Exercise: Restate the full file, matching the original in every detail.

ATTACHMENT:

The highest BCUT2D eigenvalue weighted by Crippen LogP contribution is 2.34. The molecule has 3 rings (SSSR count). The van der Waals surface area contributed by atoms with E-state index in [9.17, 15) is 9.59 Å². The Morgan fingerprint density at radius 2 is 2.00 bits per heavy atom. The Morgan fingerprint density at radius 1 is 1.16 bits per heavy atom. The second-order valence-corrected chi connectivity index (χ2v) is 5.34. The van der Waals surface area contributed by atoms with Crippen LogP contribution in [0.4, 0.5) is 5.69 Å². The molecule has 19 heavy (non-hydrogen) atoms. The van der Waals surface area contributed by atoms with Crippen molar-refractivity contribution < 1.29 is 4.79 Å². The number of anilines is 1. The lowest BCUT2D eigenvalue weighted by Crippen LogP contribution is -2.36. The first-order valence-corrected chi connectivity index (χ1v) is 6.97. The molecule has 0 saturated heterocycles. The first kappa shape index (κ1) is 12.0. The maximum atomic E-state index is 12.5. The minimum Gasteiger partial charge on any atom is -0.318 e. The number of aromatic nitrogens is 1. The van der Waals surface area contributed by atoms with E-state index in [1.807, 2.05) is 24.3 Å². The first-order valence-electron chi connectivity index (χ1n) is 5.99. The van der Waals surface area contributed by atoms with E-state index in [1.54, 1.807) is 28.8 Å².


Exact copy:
The highest BCUT2D eigenvalue weighted by Crippen LogP contribution is 2.34. The molecule has 3 rings (SSSR count). The van der Waals surface area contributed by atoms with E-state index in [9.17, 15) is 9.59 Å². The Morgan fingerprint density at radius 2 is 2.00 bits per heavy atom. The Morgan fingerprint density at radius 1 is 1.16 bits per heavy atom. The second-order valence-corrected chi connectivity index (χ2v) is 5.34. The van der Waals surface area contributed by atoms with Crippen LogP contribution in [0.4, 0.5) is 5.69 Å². The molecule has 19 heavy (non-hydrogen) atoms. The van der Waals surface area contributed by atoms with Crippen molar-refractivity contribution < 1.29 is 4.79 Å². The number of anilines is 1. The lowest BCUT2D eigenvalue weighted by Crippen LogP contribution is -2.36. The first-order valence-corrected chi connectivity index (χ1v) is 6.97. The molecule has 0 saturated heterocycles. The first kappa shape index (κ1) is 12.0. The maximum atomic E-state index is 12.5. The minimum Gasteiger partial charge on any atom is -0.318 e. The number of aromatic nitrogens is 1. The van der Waals surface area contributed by atoms with E-state index in [1.807, 2.05) is 24.3 Å². The first-order valence-electron chi connectivity index (χ1n) is 5.99. The van der Waals surface area contributed by atoms with E-state index in [1.54, 1.807) is 28.8 Å².